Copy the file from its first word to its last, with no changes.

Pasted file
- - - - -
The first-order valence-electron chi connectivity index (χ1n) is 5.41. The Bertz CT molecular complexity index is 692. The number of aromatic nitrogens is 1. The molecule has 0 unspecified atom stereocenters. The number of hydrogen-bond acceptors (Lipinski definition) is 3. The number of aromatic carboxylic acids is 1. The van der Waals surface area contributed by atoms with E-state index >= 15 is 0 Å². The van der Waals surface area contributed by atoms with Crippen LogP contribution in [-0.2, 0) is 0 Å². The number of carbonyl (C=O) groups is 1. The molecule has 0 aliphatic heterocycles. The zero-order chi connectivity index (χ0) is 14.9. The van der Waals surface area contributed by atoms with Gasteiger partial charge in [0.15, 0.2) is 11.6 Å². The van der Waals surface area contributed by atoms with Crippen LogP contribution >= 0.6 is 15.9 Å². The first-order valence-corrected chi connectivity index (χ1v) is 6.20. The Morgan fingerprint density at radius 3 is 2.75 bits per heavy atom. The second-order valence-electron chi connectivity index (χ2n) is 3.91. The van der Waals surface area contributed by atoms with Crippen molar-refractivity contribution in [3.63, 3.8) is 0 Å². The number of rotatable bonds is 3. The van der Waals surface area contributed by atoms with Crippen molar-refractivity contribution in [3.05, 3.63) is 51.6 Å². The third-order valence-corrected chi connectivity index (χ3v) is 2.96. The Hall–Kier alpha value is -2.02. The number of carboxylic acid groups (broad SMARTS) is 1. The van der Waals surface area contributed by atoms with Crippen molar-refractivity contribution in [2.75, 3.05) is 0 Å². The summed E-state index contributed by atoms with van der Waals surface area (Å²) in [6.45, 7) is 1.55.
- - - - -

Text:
The first-order valence-electron chi connectivity index (χ1n) is 5.41. The Bertz CT molecular complexity index is 692. The number of aromatic nitrogens is 1. The molecule has 0 unspecified atom stereocenters. The number of hydrogen-bond acceptors (Lipinski definition) is 3. The number of aromatic carboxylic acids is 1. The van der Waals surface area contributed by atoms with E-state index >= 15 is 0 Å². The van der Waals surface area contributed by atoms with Crippen LogP contribution in [-0.2, 0) is 0 Å². The number of carbonyl (C=O) groups is 1. The molecule has 0 aliphatic heterocycles. The zero-order chi connectivity index (χ0) is 14.9. The van der Waals surface area contributed by atoms with Gasteiger partial charge in [0.15, 0.2) is 11.6 Å². The van der Waals surface area contributed by atoms with Crippen LogP contribution >= 0.6 is 15.9 Å². The first-order valence-corrected chi connectivity index (χ1v) is 6.20. The Morgan fingerprint density at radius 3 is 2.75 bits per heavy atom. The second-order valence-electron chi connectivity index (χ2n) is 3.91. The van der Waals surface area contributed by atoms with Crippen molar-refractivity contribution in [3.63, 3.8) is 0 Å². The number of rotatable bonds is 3. The van der Waals surface area contributed by atoms with Crippen molar-refractivity contribution in [3.05, 3.63) is 51.6 Å². The third-order valence-corrected chi connectivity index (χ3v) is 2.96. The Hall–Kier alpha value is -2.02. The number of carboxylic acid groups (broad SMARTS) is 1. The van der Waals surface area contributed by atoms with Crippen molar-refractivity contribution in [2.75, 3.05) is 0 Å². The summed E-state index contributed by atoms with van der Waals surface area (Å²) in [6.45, 7) is 1.55.